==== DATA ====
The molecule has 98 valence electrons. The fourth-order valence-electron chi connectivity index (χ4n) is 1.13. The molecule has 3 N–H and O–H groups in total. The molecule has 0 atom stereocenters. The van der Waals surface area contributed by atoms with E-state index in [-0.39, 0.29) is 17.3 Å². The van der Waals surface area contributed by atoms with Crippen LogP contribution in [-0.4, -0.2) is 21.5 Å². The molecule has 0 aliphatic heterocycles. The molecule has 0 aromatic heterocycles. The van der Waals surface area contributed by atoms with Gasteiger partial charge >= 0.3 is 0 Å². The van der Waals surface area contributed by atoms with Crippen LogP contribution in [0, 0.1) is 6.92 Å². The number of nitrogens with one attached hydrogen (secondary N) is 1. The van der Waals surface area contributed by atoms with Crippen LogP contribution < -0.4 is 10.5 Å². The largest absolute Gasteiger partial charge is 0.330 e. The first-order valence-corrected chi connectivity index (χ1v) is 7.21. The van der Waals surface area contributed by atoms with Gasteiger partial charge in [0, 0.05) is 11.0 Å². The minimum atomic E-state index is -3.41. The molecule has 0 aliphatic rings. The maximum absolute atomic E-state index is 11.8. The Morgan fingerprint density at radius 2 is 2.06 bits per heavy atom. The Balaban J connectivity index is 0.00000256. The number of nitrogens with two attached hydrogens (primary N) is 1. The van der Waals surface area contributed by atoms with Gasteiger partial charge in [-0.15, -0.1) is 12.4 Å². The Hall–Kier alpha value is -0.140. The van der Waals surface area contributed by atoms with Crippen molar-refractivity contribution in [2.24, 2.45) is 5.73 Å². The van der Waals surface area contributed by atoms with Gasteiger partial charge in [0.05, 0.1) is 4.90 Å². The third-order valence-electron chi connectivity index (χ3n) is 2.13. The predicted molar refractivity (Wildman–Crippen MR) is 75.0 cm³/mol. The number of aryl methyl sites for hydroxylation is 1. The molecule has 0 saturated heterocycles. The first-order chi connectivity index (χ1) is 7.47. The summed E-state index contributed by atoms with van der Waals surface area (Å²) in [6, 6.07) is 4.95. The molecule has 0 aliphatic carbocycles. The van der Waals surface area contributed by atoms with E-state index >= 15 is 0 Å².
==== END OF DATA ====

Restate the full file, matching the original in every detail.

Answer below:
The molecule has 98 valence electrons. The fourth-order valence-electron chi connectivity index (χ4n) is 1.13. The molecule has 3 N–H and O–H groups in total. The molecule has 0 atom stereocenters. The van der Waals surface area contributed by atoms with E-state index in [-0.39, 0.29) is 17.3 Å². The van der Waals surface area contributed by atoms with Crippen LogP contribution in [-0.4, -0.2) is 21.5 Å². The molecule has 0 aliphatic heterocycles. The molecule has 0 aromatic heterocycles. The van der Waals surface area contributed by atoms with Gasteiger partial charge >= 0.3 is 0 Å². The van der Waals surface area contributed by atoms with Crippen LogP contribution in [0, 0.1) is 6.92 Å². The number of nitrogens with one attached hydrogen (secondary N) is 1. The van der Waals surface area contributed by atoms with Crippen LogP contribution < -0.4 is 10.5 Å². The largest absolute Gasteiger partial charge is 0.330 e. The first-order valence-corrected chi connectivity index (χ1v) is 7.21. The van der Waals surface area contributed by atoms with Gasteiger partial charge in [0, 0.05) is 11.0 Å². The minimum atomic E-state index is -3.41. The molecule has 0 aliphatic rings. The maximum absolute atomic E-state index is 11.8. The Morgan fingerprint density at radius 2 is 2.06 bits per heavy atom. The Balaban J connectivity index is 0.00000256. The number of nitrogens with two attached hydrogens (primary N) is 1. The van der Waals surface area contributed by atoms with Gasteiger partial charge in [-0.15, -0.1) is 12.4 Å². The Hall–Kier alpha value is -0.140. The van der Waals surface area contributed by atoms with Crippen molar-refractivity contribution in [2.24, 2.45) is 5.73 Å². The van der Waals surface area contributed by atoms with Gasteiger partial charge in [0.05, 0.1) is 4.90 Å². The third-order valence-electron chi connectivity index (χ3n) is 2.13. The predicted molar refractivity (Wildman–Crippen MR) is 75.0 cm³/mol. The number of aryl methyl sites for hydroxylation is 1. The molecule has 0 saturated heterocycles. The first-order chi connectivity index (χ1) is 7.47. The summed E-state index contributed by atoms with van der Waals surface area (Å²) in [6, 6.07) is 4.95. The molecule has 0 aliphatic carbocycles. The van der Waals surface area contributed by atoms with E-state index >= 15 is 0 Å².